Publication Date 01/04/2014         Volume. 6 No. 3   
Information to Pharmacists


From the desk of the editor

Business is tight!
Cash flow has evaporated!
The PGA calls for unity while simultaneously dismembering the business of consultant pharmacists.
The federal government continues to strip massive funds from the PBS to the extent that it is gasping for air.
Oh, and I forgot, the Revive Clinic thinks that pharmacists cannot vaccinate patients in community pharmacies ( It is actually a warehouse pharmacy group trying to destabilise the market here to push fellow-pharmacists off balance by supporting the Revive group).
Even wage-earning pharmacists have discovered that they have not had a rise in their pay over the past five years

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Aboriginal Health in Northern Australia

Rollo Manning

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Rollo Manning has experienced pharmacy practice from all sectors of the industry – retail, administrative, policy and remote Aboriginal practice. He spent 10 years with Glaxo Australia and was the first Director of Public Relations at the Pharmacy Guild National Secretariat in Canberra.
He has also held the position of Pharmacy Policy Officer for Territory Health Services in Darwin.
Rollo is currently a Consultant working in his own practice with remote Aboriginal communities, in Northern Australia.

It’s a matter of equity – let’s do it

When every Australian can get a Pharmaceutical Benefit prescription dispensed and have access to the advice of a pharmacist it is taken for granted.
Yes every one of the 22 million people in this country has access to a pharmacist in one of the 5,000 Approved Pharmacies around the Nation every time they have a script filled.
In fact the PBS pays for that pharmacist to be there through the dispensing fee of $6.42 paid on each and every prescription dispensed.

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But what of the 150,000 Aboriginal and Torres Strait Islander people who live in remote places in Western Australia, Rural Queensland, the top and west of South Australia and the Northern Territory scattered across the 70 odd communities there?

Ask any of them what a pharmacist is does or hangs out and they wouldn’t have a clue. They will never have seen one. They may remember the glossy looking shop in town when they had to go there for a medical purpose but chances are they wouldn’t have noticed because they were so intent on knowing whether they were going to get back home alive.

Pharmacists do not exist in the remote Aboriginal health workforce, with a very few exceptions. Yes I know there is Robbo, Amanda, Corina and Sabina in Broome and Erik in Cairns gets out a fair bit. Apart from that it is a matter of a possible six monthly visit by a pharmacist funded by the Section 100 Support Allowance with the grand sum of $4 million spent on this annually across 166 health services serviced by 34 community pharmacies.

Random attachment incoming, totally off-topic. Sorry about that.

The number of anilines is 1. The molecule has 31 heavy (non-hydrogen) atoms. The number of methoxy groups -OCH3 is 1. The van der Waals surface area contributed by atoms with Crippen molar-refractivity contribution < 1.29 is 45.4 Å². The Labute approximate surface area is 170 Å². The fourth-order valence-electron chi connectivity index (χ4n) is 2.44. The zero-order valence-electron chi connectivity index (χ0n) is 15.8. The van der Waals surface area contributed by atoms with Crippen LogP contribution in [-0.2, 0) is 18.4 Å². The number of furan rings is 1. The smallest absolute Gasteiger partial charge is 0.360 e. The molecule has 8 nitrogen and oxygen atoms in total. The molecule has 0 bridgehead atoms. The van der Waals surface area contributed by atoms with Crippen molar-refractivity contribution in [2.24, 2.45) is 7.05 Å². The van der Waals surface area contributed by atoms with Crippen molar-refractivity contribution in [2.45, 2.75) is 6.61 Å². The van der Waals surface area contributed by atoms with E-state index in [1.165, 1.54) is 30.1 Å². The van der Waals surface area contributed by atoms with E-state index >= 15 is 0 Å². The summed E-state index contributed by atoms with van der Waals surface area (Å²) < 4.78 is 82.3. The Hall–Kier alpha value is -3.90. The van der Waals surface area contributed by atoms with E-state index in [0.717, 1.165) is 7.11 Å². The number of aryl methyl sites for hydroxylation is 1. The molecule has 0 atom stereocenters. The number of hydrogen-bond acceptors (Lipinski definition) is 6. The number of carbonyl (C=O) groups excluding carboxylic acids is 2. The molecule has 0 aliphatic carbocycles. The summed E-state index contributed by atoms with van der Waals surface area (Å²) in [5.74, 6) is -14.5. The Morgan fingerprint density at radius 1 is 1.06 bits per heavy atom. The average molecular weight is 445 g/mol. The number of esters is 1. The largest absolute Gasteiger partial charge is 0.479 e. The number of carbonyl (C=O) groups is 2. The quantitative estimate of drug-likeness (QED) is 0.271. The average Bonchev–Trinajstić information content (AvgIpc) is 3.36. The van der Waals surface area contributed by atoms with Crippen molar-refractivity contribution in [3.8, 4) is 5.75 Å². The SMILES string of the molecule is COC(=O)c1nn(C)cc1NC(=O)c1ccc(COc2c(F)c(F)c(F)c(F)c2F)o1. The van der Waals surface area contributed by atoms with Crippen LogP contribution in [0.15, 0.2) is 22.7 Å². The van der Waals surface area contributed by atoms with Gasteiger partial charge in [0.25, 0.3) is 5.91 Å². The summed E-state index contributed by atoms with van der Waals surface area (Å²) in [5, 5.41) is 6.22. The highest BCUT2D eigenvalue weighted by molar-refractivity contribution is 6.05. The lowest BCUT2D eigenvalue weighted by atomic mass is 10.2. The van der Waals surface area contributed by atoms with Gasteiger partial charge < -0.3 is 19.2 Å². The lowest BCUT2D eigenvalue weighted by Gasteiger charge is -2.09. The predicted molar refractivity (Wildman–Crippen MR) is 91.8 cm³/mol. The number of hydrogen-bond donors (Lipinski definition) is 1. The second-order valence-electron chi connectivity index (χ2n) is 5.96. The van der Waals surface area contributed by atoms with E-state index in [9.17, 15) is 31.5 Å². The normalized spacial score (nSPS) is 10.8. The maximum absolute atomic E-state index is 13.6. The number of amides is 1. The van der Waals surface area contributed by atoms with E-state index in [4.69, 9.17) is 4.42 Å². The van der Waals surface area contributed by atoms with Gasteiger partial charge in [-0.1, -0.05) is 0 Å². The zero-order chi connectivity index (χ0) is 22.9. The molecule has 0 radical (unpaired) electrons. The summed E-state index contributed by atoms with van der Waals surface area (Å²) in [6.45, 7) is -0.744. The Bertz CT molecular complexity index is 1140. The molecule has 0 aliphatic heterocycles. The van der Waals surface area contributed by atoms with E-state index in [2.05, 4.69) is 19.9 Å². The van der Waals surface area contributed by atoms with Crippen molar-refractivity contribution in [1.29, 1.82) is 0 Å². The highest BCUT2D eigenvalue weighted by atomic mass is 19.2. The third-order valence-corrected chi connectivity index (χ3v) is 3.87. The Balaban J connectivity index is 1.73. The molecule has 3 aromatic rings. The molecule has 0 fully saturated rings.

We have to get real and understand that these people not only deserve an equal deal to mainstream but probably require the help 10 times more because of their poor state of health.

The PBS has to find some money to support the appointment of pharmacists located strategically around remote Australia where they can at least direct and train others towards a quality improvement process. Go to any of the 166 health services and you will find a pharmacy supply system that simply does not match current day practice standards. This is an indictment on the profession and requires urgent attention before someone goes to the UN claiming institutionalised racism.

And okay – there cannot be pharmacists everywhere of course we know that – but then it is a matter of training persons to take the pharmaceutical care message out to people in their own language and using the basis of knowledge the person is coming from in their own cultural way. This is done in Africa (Zambia) through what is called Adherence Support Workers and a similar trial in Australia is hoped to be struck in Katherine (NT) this year to test the concept. If we cannot have pharmacists everywhere we can at least try to have their agents as ASWs trained in the need for compliance and the actions and interactions of popular medicines for the chronic diseases that are killing these people at a rate unknown in the developed world.

It is all a matter of equity – and at the moment that does not exist.

Unfortunately as in many areas of endeavour towards alleviating Indigenous disadvantage we tend to rest on our laurels with the 10% of good effort and put aside the 90% that are not benefiting.

As Noël Pearson put it recently:

“I’m sorry I can’t take my focus off the glass 90 per cent empty, rather than being thankful for the glass 10 per cent full. Because I know what that 90 per cent translates into when those beautiful children who miss out on the social justice ticket become adults. Jail. Ill health. Early death.”

(The Weekend Australian 28th November 2009).

Questions or comments to the author at

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